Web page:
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What we can learn from the BIMA Awards?


What we can learn from the BIMA Awards?

On Wednesday I attended BIMA’s event on ‘How to win a BIMA award’ to gain some insight behind the scenes, also to see how it compares to winning a Wirehive 100.

‘Statistics with a caveat’

First up was Bridget Beale, MD of BIMA, who shared with us some of the statistics that make up recent award winning trends. Although, before sharing this top-secret information we were given the caveat that all statistics, whilst 100% correct, should be taken with a pinch of salt.

These statistics included:

-          It is better to be judged last: only 10% of 2015 entries shortlisted were judged first

-          Amongst the most common words used within winning entries are Customer and User

-          The optimum length of a winning BIMA entry is 443 words (with the exception on 2015 when it was 613)

-          75% of winning entries in 2013 - 2014 were under 500 words

-          83% of winning entries in 2015 included a case study video, although the quality of video did not impact the likeliness of winning

‘Short is sweet but keep it British’

Next up was Zoe Abrams, Executive Director of Communications & Engagement at British Red Cross and 2015 BIMA Awards Judge. Zoe shared with us some top tips on how to impress the BIMA judges:

1. Treat your judges well - BIMA judges generally look at 80-90 entries and it can take up to 12 hours work to go through them all – make your entry stand out.

2. Short is sweet - Generally, judges spend approximately 15 minutes on each entry. Make sure your entry is concise - ‘Short is sweet but keep it British’.

3. Meaningful measurement = MAGIC - Always ensure you baseline your metrics. Telling the judges that site visits have grown by 300% means nothing - “if you don’t baseline it’s just annoying”. This particular point is further enforced by the feedback from 2015 judges and winners in this video.

4. Dot the i’s and cross the t’s - Always spell and grammar check. More importantly though, if your page needs a password make sure this is supplied and valid. If an app is a paid for app then give the judges a free access code. Don’t make reviewing your work more difficult than it needs to be.

5. Put your best work in the right category - The Judging Day is a day’s work – there is nothing worse than having to get the categorisation validated and being handed an entry once you think you’re finished.

Above all else, Zoe advises you to have fun with your entries and take the judges on your project’s journey. 

‘Don’t listen to the naysayers’

To close the evening, we heard from Julie Bowyer, Marketing Manager for Rufus Leonard, 2015 BIMA Agency of the Year Winners. Julie talked to us about how she ignored the ‘naysayers’, she knew that Rufus Leonard had an outstanding 12 months and were fully deserving of this award.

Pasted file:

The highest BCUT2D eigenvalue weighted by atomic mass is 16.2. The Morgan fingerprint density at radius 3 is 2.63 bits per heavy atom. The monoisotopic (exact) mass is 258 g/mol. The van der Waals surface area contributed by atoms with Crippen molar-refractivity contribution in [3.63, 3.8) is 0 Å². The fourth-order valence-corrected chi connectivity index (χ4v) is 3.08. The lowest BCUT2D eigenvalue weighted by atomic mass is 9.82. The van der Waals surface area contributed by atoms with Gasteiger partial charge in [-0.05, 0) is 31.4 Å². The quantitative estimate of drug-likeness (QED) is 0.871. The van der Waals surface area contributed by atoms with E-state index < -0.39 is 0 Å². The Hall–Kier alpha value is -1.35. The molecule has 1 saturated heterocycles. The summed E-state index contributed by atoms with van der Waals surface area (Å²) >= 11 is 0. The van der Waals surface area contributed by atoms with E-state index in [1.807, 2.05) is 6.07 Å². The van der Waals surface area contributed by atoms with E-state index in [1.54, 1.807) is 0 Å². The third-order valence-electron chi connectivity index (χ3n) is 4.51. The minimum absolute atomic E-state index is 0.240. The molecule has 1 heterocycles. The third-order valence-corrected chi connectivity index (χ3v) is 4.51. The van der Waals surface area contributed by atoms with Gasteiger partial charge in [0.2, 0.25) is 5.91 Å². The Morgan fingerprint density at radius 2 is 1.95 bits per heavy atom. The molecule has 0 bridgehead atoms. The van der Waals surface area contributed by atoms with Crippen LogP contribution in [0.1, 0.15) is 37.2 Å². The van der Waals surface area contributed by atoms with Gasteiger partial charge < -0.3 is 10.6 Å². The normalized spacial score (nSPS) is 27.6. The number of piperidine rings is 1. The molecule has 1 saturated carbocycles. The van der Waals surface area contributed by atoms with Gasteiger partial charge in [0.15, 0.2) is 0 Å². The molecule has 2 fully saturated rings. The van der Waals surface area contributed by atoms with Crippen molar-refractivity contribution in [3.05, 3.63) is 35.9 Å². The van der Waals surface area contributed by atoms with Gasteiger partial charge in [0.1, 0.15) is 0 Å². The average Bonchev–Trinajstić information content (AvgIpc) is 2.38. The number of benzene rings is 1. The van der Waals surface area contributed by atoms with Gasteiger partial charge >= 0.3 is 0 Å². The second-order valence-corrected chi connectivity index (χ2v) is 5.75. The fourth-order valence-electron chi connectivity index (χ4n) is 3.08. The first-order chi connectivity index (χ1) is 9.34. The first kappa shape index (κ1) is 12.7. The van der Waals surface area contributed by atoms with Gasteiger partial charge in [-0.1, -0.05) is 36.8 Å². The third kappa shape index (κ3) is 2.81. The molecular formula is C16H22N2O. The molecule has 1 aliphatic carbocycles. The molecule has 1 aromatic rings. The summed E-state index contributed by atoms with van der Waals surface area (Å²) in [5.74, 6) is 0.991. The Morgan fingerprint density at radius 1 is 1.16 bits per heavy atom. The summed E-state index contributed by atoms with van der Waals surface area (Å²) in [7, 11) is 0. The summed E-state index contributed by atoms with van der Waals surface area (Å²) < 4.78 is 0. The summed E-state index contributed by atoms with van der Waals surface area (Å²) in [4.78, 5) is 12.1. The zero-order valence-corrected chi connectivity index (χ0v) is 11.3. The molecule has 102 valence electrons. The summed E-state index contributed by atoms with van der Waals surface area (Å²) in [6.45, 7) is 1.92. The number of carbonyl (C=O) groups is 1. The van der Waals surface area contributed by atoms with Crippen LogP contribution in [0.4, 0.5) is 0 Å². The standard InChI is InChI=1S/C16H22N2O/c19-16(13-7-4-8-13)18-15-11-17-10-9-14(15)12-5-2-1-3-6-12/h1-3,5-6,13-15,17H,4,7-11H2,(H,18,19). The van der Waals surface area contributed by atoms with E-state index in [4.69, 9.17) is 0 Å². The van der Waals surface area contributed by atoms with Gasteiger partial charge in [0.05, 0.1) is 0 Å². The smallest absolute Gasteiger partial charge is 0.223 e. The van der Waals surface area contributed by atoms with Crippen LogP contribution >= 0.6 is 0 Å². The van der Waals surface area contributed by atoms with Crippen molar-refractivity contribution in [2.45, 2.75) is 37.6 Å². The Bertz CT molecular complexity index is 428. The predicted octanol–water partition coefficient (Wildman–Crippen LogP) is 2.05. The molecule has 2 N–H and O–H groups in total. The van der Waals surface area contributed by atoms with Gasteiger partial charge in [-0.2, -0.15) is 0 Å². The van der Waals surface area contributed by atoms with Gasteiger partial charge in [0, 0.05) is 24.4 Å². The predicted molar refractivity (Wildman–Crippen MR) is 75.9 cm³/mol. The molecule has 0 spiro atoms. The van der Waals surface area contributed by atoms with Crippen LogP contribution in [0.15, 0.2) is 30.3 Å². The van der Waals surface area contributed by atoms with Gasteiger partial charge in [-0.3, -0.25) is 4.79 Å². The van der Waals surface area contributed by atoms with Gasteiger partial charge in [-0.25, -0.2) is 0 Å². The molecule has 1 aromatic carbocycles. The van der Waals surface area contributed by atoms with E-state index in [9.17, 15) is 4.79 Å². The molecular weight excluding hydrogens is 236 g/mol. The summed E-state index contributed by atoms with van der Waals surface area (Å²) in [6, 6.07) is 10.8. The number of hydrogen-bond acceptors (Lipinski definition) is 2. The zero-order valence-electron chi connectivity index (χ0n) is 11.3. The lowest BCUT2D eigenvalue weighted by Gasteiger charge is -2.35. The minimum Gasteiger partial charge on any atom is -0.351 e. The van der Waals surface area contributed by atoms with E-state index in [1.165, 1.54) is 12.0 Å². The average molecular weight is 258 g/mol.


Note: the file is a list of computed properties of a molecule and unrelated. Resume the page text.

Julie had a ‘Derren Brown’ style analysis of her entry, highlighting the power of suggestion in her title which placed the agency name against the award, making it look like they’re already winners.

To prime the judges and start on a high, the opening paragraph was a round-up of why Rufus Leonard had an awesome 12 months and deserved this award, following up with timely and relevant social proof. Throughout the entry whilst name dropping the key partners which had made-up Rufus Leonard’s epic year, it was implied that this wasn’t the complete list, leaving the judges curious to know more.

To finish off the perfect entry, talk about the next 12 months. Show that you’re still riding the high and things are only getting better.

‘Why enter the BIMA awards, aren’t they fixed?’

The talks ended with a Q&A with our all-female panel. Bridget put paid to rumours that BIMA winners were pre-determined. Neither, as confirmed by Zoe, could the judges be bribed because it is not announced which categories are judged by who. Therefore, to bribe your judge you would need to bribe all 30.

’How does this help me win a Wirehive 100?’

There are certainly some comparative elements to winning a Wirehive 100. Handily, Wirehive 100 assist with keeping your entries short and punchy by limiting you to 500 words. To help out entrants, we publish the criteria and weighting - so ensure you cover all of the relevant points.

Overall, you should be considering all of Bridget, Zoe and Julie’s advice when writing your Wirehive 100 entry. Remember, while a project cannot win on the basis of a dazzling entry alone, neither is an amazing project likely to succeed as part of a hurried or poorly written entry.

For further insight and a few more BIMA awards facts check out the slides from the evening here.